Rep. Nelson Cole of Reidsville has introduced House Bill 1686 entitled “AN ACT TO ENSURE THE SAFE OPERATION OF BICYCLES BEING OPERATED IN GROUPS OF TWO OR MORE ON THE STATE'S STREETS AND HIGHWAYS, AS RECOMMENDED BY THE JOINT LEGISLATIVE TRANSPORTATION OVERSIGHT COMMITTEE.” This bill would prohibit cyclists from riding more than 2 abreast on N.C. roads except on paths or parts of roads intended for the EXCLUSIVE use of cyclists. The bill would also require cyclists to move into single file “as quickly as is practicable” when being overtaken by faster vehicles and would prohibit cyclists riding two abreast from “impeding the normal and reasonable movement of traffic.”
After reading the legislation and a corresponding report in the Raleigh News and Observer, I’m contemplating the motive behind the legislation. Rep. Cole seems to indicate it is out of concern for cyclists but, the wording, per the News and Observer, sounds to me as if it is an attempt to get those pesky traffic impeding cyclists out of the way of “real traffic.” Cole is quoted as saying, “Drivers worry, he (Cole) says, about the hazards of suddenly meeting cyclists in wide packs on narrow roads.”
Perhaps I am too negatively ascribing motive to the introduction of the Bill. In my opinion and under the best possible light, it is poorly worded. In fact, it prompted me to write to my own Representative, who is a member of the Transportation Committee where the Bill now resides. Following is part of my correspondence to Rep. Ray Rapp:
…I wanted to write to you concerning HB 1686 introduced by Rep. Cole. I understand this bill to now be in the Transportation Committee for review. I am, of course, in favor of cyclist safety. As a 57 year old cyclist, I find that since my return to the sport some 3 years ago, I am in better health both physically and mentally, my weight is down 30 lbs., and I’ve reduced my carbon footprint significantly by commuting from my office to home in Bethel 2 to 3 days a week. I typically carpool into the office with my wife and ride the 23 miles home via Canton.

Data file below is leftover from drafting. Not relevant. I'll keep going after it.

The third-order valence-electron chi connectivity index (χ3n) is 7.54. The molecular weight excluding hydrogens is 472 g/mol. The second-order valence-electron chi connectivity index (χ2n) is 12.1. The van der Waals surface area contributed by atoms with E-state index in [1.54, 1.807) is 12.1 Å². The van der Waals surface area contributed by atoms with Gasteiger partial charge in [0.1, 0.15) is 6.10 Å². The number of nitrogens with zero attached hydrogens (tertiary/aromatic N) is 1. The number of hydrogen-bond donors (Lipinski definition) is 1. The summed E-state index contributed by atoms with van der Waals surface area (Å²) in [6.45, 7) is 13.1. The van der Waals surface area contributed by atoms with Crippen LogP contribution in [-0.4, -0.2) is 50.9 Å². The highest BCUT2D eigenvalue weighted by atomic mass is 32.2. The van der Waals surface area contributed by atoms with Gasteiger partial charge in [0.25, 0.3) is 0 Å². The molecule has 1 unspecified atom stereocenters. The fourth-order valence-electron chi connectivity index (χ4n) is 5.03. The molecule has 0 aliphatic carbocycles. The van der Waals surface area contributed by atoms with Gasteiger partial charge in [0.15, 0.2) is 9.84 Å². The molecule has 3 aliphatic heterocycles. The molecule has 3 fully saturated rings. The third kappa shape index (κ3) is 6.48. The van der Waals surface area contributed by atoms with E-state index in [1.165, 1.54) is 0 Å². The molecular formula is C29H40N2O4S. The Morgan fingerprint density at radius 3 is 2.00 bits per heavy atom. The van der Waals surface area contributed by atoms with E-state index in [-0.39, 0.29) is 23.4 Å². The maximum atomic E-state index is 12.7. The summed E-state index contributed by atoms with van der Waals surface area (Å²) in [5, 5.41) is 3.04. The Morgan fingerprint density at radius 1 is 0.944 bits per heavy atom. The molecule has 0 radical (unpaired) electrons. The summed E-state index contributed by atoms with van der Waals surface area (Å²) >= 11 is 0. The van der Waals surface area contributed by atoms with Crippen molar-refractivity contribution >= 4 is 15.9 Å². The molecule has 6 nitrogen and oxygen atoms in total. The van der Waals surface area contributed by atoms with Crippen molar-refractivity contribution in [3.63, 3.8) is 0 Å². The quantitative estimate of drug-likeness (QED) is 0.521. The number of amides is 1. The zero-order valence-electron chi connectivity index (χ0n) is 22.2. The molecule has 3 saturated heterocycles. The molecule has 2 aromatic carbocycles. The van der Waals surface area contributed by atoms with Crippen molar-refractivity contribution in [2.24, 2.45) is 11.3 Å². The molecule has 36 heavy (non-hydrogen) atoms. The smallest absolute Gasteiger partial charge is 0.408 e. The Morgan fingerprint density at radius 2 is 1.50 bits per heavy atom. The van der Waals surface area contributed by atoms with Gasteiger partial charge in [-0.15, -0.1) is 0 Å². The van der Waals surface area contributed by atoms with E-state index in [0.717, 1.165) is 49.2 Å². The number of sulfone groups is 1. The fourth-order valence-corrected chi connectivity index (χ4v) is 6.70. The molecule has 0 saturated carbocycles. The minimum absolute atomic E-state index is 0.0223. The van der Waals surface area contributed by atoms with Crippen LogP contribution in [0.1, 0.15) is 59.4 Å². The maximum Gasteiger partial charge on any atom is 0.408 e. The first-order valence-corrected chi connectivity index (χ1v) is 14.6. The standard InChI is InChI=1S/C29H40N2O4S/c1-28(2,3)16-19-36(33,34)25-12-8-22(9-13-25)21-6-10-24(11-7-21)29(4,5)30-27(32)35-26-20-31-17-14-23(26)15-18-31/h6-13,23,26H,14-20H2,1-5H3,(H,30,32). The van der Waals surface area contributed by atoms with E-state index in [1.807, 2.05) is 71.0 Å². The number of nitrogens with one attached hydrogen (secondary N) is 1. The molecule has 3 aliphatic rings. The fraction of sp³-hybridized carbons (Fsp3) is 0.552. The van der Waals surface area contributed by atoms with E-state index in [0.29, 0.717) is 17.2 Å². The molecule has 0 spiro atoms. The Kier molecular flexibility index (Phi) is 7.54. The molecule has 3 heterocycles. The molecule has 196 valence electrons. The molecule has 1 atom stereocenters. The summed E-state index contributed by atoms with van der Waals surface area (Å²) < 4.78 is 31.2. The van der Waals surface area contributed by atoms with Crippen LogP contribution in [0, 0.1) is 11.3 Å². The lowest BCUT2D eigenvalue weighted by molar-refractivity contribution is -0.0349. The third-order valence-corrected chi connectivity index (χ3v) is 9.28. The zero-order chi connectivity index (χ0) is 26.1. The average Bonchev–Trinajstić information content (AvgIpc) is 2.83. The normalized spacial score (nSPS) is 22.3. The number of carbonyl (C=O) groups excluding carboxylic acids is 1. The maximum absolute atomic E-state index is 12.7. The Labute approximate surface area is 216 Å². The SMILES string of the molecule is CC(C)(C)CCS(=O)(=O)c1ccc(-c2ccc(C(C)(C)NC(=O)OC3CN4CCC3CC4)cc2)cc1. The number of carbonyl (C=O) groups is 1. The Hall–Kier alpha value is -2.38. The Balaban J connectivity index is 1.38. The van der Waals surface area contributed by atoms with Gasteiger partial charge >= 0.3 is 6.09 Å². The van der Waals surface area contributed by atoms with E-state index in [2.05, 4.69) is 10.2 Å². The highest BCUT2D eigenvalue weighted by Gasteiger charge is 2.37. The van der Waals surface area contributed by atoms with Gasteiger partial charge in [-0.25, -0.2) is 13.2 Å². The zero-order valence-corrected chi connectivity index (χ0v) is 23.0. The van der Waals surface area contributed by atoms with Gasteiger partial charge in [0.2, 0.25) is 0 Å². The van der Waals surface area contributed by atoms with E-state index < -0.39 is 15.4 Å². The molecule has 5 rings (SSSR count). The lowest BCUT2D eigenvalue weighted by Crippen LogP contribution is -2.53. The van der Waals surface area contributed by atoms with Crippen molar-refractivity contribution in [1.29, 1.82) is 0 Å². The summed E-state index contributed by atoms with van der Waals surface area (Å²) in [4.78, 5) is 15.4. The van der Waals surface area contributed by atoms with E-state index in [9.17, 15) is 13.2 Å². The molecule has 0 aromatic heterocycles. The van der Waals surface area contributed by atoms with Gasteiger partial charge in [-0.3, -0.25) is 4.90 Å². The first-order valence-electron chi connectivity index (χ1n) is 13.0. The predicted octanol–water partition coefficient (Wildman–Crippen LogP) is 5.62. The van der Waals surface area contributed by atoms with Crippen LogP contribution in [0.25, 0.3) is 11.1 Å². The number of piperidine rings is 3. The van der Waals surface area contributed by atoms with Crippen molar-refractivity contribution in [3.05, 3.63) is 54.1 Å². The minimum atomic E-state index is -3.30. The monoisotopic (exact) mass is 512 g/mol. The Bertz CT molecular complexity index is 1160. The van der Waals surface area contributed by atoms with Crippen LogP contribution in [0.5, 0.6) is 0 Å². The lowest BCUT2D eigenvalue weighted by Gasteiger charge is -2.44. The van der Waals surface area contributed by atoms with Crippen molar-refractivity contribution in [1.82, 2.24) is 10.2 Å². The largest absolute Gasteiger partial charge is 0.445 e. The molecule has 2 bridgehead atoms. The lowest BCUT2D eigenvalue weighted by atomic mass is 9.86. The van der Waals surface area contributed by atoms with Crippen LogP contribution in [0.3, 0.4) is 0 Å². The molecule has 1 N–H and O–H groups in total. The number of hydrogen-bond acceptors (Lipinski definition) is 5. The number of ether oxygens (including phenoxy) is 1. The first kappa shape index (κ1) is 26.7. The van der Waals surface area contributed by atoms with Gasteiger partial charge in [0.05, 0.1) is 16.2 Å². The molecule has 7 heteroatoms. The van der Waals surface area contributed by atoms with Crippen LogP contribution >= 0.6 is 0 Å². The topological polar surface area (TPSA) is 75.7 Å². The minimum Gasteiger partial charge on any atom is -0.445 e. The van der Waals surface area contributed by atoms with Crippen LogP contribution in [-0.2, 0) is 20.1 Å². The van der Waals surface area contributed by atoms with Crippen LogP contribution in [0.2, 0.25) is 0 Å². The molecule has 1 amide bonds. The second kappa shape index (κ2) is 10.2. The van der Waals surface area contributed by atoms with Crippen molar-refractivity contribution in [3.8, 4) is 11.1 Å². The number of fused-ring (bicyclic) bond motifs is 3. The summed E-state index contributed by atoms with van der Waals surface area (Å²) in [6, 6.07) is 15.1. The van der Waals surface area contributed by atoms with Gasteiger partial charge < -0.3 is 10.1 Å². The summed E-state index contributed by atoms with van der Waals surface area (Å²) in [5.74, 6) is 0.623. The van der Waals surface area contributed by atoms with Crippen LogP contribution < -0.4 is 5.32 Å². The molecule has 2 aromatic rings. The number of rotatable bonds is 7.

I have concerns about the wording of HB 1686 in its current state. There seems to me to be ambiguity in the requirement of “moving to the right as quickly as is practicable”. My question concerns who determines what was “quickly as practicable”? Can an auto or truck driver determine someone didn’t move quickly enough and use that as a defense to “tap” a rear wheel or cause more significant damage to a cyclist? Does an investigating officer, in the event of an accident, make the determination? Does the cyclist determine what is safe? Along these same lines, how far to the right is enough? If there are barriers such as dead animals, 2 X 4’s, broken glass, potholes, sewer covers, etc. in the direct path of the cyclist, must they still move to the right? Again the wording in its current state seems to put this bill in conflict with existing law where cyclists have the same rights to the road as other road users.
Inherent in any conversation about vehicles passing cyclists is the concern with distance between the passing vehicle and the cyclist. I have been “buzzed” numerous times while riding. “Buzzed” means that a vehicle passed so close to me that I was in danger of being hit by protruding mirrors or bumpers, etc. Sometimes, this is the result of impatient vehicle drivers who try to pass in a blind curve and get caught by oncoming traffic. Other times, it is because the vehicle driver is distracted, i.e., talking/texting on cell phones and drifting off the road, applying makeup, smoking and drinking coffee while trying to pilot a 2 ton vehicle. Finally, there are the less frequent but still very dangerous situations where auto drivers intentionally try to run cyclists off the road.
I strongly recommend that text be inserted into this bill, if it goes forward, that would require a minimum of a 3’ passing distance between the overtaking vehicle and a cyclist. If that space is not available, the overtaking vehicle should slow down, remain in line until such time as the 3’ space becomes available. The 3’ passing requirement is already law in numerous states. I believe that S.C. became one of the most recent to adopt the requirement last year.
In this day and age of increasing gas/oil prices, an apparent never ending thirst for fuel by the American people, and numerous chronic health issues (obesity, diabetes, etc.), we really need to be about reducing our reliance on the automobile and being car-centric and finding ways to share the existing roadways. I ask that you consider these comments in your deliberations as a member of the Transportation Committee…
Perhaps this bill offers, with some amendments and textual changes, an opportunity for some real safety changes for cyclists in North Carolina. As in all things, time will tell..